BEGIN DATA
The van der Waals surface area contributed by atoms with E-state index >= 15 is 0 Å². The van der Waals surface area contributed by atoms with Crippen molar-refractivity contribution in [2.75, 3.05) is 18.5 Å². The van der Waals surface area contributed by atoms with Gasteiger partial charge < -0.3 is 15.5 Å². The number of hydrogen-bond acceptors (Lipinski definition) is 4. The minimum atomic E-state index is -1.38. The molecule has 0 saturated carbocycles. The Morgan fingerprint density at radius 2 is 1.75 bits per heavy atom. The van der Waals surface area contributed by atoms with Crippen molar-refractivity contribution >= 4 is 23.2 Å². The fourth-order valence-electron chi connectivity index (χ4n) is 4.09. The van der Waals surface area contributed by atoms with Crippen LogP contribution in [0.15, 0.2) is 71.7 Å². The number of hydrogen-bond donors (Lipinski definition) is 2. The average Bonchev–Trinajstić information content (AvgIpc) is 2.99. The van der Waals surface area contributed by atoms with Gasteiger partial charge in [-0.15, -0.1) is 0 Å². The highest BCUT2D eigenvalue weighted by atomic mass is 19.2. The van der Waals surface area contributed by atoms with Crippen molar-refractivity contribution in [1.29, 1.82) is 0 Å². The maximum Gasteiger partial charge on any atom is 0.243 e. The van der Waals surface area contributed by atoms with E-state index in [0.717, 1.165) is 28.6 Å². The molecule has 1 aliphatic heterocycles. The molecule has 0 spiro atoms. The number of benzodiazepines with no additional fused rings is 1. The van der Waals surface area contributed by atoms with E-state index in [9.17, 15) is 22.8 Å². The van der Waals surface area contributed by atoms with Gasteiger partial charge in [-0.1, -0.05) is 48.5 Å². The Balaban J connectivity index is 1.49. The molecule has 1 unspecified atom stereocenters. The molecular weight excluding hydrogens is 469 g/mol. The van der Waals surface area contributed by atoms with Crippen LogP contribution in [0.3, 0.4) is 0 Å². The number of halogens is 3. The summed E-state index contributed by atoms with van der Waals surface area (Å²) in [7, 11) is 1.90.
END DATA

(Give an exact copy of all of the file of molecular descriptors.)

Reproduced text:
The van der Waals surface area contributed by atoms with E-state index >= 15 is 0 Å². The van der Waals surface area contributed by atoms with Crippen molar-refractivity contribution in [2.75, 3.05) is 18.5 Å². The van der Waals surface area contributed by atoms with Gasteiger partial charge < -0.3 is 15.5 Å². The number of hydrogen-bond acceptors (Lipinski definition) is 4. The minimum atomic E-state index is -1.38. The molecule has 0 saturated carbocycles. The Morgan fingerprint density at radius 2 is 1.75 bits per heavy atom. The van der Waals surface area contributed by atoms with Crippen molar-refractivity contribution >= 4 is 23.2 Å². The fourth-order valence-electron chi connectivity index (χ4n) is 4.09. The van der Waals surface area contributed by atoms with Crippen LogP contribution in [0.15, 0.2) is 71.7 Å². The number of hydrogen-bond donors (Lipinski definition) is 2. The average Bonchev–Trinajstić information content (AvgIpc) is 2.99. The van der Waals surface area contributed by atoms with Gasteiger partial charge in [-0.15, -0.1) is 0 Å². The highest BCUT2D eigenvalue weighted by atomic mass is 19.2. The van der Waals surface area contributed by atoms with Crippen molar-refractivity contribution in [1.29, 1.82) is 0 Å². The maximum Gasteiger partial charge on any atom is 0.243 e. The van der Waals surface area contributed by atoms with E-state index in [0.717, 1.165) is 28.6 Å². The molecule has 1 aliphatic heterocycles. The molecule has 0 spiro atoms. The number of benzodiazepines with no additional fused rings is 1. The van der Waals surface area contributed by atoms with E-state index in [9.17, 15) is 22.8 Å². The van der Waals surface area contributed by atoms with Gasteiger partial charge in [-0.1, -0.05) is 48.5 Å². The Balaban J connectivity index is 1.49. The molecule has 1 unspecified atom stereocenters. The molecular weight excluding hydrogens is 469 g/mol. The van der Waals surface area contributed by atoms with Crippen LogP contribution in [0.3, 0.4) is 0 Å². The number of halogens is 3. The summed E-state index contributed by atoms with van der Waals surface area (Å²) in [7, 11) is 1.90.